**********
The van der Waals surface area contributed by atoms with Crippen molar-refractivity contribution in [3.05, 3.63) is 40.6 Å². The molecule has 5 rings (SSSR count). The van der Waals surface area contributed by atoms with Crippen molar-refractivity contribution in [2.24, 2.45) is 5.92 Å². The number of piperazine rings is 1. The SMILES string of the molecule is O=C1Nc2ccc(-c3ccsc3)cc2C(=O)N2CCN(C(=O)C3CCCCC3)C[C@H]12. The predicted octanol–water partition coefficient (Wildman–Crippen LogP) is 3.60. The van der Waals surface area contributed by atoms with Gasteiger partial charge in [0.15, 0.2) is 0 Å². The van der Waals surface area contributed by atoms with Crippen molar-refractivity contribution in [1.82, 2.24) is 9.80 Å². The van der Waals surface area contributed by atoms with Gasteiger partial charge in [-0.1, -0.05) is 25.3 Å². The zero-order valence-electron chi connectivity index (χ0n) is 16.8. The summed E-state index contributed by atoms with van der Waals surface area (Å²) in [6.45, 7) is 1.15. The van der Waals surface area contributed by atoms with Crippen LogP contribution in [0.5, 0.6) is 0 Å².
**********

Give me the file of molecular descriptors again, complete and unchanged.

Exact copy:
The van der Waals surface area contributed by atoms with Crippen molar-refractivity contribution in [3.05, 3.63) is 40.6 Å². The molecule has 5 rings (SSSR count). The van der Waals surface area contributed by atoms with Crippen molar-refractivity contribution in [2.24, 2.45) is 5.92 Å². The number of piperazine rings is 1. The SMILES string of the molecule is O=C1Nc2ccc(-c3ccsc3)cc2C(=O)N2CCN(C(=O)C3CCCCC3)C[C@H]12. The predicted octanol–water partition coefficient (Wildman–Crippen LogP) is 3.60. The van der Waals surface area contributed by atoms with Gasteiger partial charge in [0.15, 0.2) is 0 Å². The van der Waals surface area contributed by atoms with Crippen molar-refractivity contribution in [1.82, 2.24) is 9.80 Å². The van der Waals surface area contributed by atoms with Gasteiger partial charge in [-0.1, -0.05) is 25.3 Å². The zero-order valence-electron chi connectivity index (χ0n) is 16.8. The summed E-state index contributed by atoms with van der Waals surface area (Å²) in [6.45, 7) is 1.15. The van der Waals surface area contributed by atoms with Crippen LogP contribution in [0.5, 0.6) is 0 Å².